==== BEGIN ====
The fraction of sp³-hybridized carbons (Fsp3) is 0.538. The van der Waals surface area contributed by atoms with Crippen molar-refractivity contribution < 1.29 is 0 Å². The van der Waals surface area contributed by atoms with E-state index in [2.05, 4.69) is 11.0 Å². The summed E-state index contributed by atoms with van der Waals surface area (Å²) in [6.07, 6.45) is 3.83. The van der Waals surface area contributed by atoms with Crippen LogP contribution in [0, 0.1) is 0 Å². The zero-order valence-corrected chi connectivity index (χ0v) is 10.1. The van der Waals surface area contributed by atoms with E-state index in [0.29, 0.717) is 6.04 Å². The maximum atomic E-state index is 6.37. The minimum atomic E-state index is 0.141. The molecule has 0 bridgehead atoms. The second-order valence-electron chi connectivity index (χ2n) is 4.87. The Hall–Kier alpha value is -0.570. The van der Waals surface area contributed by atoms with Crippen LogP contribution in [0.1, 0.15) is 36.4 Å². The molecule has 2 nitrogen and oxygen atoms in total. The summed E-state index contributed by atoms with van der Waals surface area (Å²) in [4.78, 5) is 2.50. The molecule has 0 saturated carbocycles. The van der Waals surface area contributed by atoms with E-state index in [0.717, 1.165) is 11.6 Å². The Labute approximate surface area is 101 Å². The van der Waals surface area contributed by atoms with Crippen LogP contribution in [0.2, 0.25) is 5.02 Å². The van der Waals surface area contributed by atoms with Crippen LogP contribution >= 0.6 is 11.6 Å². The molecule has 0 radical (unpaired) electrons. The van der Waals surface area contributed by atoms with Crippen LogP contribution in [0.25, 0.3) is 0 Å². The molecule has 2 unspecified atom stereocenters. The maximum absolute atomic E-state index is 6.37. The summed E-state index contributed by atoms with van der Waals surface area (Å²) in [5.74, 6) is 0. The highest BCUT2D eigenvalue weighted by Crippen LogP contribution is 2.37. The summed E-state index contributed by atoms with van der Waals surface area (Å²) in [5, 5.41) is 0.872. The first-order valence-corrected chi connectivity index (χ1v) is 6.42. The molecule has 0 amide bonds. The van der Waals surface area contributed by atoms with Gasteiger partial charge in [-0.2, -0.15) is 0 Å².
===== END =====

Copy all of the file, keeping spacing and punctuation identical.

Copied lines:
The fraction of sp³-hybridized carbons (Fsp3) is 0.538. The van der Waals surface area contributed by atoms with Crippen molar-refractivity contribution < 1.29 is 0 Å². The van der Waals surface area contributed by atoms with E-state index in [2.05, 4.69) is 11.0 Å². The summed E-state index contributed by atoms with van der Waals surface area (Å²) in [6.07, 6.45) is 3.83. The van der Waals surface area contributed by atoms with Crippen LogP contribution in [0, 0.1) is 0 Å². The zero-order valence-corrected chi connectivity index (χ0v) is 10.1. The van der Waals surface area contributed by atoms with E-state index in [0.29, 0.717) is 6.04 Å². The maximum atomic E-state index is 6.37. The minimum atomic E-state index is 0.141. The molecule has 0 bridgehead atoms. The second-order valence-electron chi connectivity index (χ2n) is 4.87. The Hall–Kier alpha value is -0.570. The van der Waals surface area contributed by atoms with Crippen LogP contribution in [0.1, 0.15) is 36.4 Å². The molecule has 2 nitrogen and oxygen atoms in total. The summed E-state index contributed by atoms with van der Waals surface area (Å²) in [4.78, 5) is 2.50. The molecule has 0 saturated carbocycles. The van der Waals surface area contributed by atoms with E-state index in [0.717, 1.165) is 11.6 Å². The Labute approximate surface area is 101 Å². The van der Waals surface area contributed by atoms with Crippen LogP contribution in [0.2, 0.25) is 5.02 Å². The van der Waals surface area contributed by atoms with Crippen LogP contribution >= 0.6 is 11.6 Å². The molecule has 0 radical (unpaired) electrons. The van der Waals surface area contributed by atoms with Crippen LogP contribution in [0.25, 0.3) is 0 Å². The molecule has 2 unspecified atom stereocenters. The maximum absolute atomic E-state index is 6.37. The summed E-state index contributed by atoms with van der Waals surface area (Å²) in [5.74, 6) is 0. The highest BCUT2D eigenvalue weighted by Crippen LogP contribution is 2.37. The summed E-state index contributed by atoms with van der Waals surface area (Å²) in [5, 5.41) is 0.872. The first-order valence-corrected chi connectivity index (χ1v) is 6.42. The molecule has 0 amide bonds. The van der Waals surface area contributed by atoms with Gasteiger partial charge in [-0.2, -0.15) is 0 Å².